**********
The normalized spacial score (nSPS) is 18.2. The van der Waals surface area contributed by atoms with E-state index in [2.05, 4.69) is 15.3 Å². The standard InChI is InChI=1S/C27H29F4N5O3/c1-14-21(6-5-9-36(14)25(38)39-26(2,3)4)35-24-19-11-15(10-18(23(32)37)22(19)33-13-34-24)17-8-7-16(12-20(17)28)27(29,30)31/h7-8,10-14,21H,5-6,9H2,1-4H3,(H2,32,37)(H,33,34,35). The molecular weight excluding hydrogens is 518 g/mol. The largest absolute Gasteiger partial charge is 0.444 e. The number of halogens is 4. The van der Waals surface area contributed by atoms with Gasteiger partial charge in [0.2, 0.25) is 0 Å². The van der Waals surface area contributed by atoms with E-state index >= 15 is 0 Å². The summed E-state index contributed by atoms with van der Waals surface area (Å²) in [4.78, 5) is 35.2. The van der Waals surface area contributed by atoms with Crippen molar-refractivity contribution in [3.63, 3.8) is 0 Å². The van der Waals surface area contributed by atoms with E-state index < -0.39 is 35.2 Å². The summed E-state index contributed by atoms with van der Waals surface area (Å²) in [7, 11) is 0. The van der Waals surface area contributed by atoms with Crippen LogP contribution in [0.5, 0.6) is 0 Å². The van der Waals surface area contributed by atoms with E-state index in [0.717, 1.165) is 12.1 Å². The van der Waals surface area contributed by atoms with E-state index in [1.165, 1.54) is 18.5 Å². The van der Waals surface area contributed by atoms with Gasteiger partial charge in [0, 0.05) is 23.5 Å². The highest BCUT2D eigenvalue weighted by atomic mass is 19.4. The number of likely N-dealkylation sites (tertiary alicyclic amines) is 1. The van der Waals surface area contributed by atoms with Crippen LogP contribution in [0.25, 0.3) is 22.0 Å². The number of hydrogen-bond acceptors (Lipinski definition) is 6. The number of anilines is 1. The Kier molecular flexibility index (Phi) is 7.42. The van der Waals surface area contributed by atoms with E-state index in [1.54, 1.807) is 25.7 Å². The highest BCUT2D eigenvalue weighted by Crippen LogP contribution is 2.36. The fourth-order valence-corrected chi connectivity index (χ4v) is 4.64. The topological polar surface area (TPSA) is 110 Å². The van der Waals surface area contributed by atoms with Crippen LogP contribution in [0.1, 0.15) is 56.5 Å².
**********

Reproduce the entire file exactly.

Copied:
The normalized spacial score (nSPS) is 18.2. The van der Waals surface area contributed by atoms with E-state index in [2.05, 4.69) is 15.3 Å². The standard InChI is InChI=1S/C27H29F4N5O3/c1-14-21(6-5-9-36(14)25(38)39-26(2,3)4)35-24-19-11-15(10-18(23(32)37)22(19)33-13-34-24)17-8-7-16(12-20(17)28)27(29,30)31/h7-8,10-14,21H,5-6,9H2,1-4H3,(H2,32,37)(H,33,34,35). The molecular weight excluding hydrogens is 518 g/mol. The largest absolute Gasteiger partial charge is 0.444 e. The number of halogens is 4. The van der Waals surface area contributed by atoms with Gasteiger partial charge in [0.2, 0.25) is 0 Å². The van der Waals surface area contributed by atoms with E-state index >= 15 is 0 Å². The summed E-state index contributed by atoms with van der Waals surface area (Å²) in [4.78, 5) is 35.2. The van der Waals surface area contributed by atoms with Crippen molar-refractivity contribution in [3.63, 3.8) is 0 Å². The van der Waals surface area contributed by atoms with E-state index < -0.39 is 35.2 Å². The summed E-state index contributed by atoms with van der Waals surface area (Å²) in [7, 11) is 0. The van der Waals surface area contributed by atoms with Crippen LogP contribution in [0.5, 0.6) is 0 Å². The van der Waals surface area contributed by atoms with E-state index in [0.717, 1.165) is 12.1 Å². The van der Waals surface area contributed by atoms with E-state index in [1.165, 1.54) is 18.5 Å². The van der Waals surface area contributed by atoms with Gasteiger partial charge in [0, 0.05) is 23.5 Å². The highest BCUT2D eigenvalue weighted by atomic mass is 19.4. The number of likely N-dealkylation sites (tertiary alicyclic amines) is 1. The van der Waals surface area contributed by atoms with Crippen LogP contribution in [0.25, 0.3) is 22.0 Å². The number of hydrogen-bond acceptors (Lipinski definition) is 6. The number of anilines is 1. The Kier molecular flexibility index (Phi) is 7.42. The van der Waals surface area contributed by atoms with E-state index in [1.54, 1.807) is 25.7 Å². The highest BCUT2D eigenvalue weighted by Crippen LogP contribution is 2.36. The fourth-order valence-corrected chi connectivity index (χ4v) is 4.64. The topological polar surface area (TPSA) is 110 Å². The van der Waals surface area contributed by atoms with Crippen LogP contribution in [0.1, 0.15) is 56.5 Å².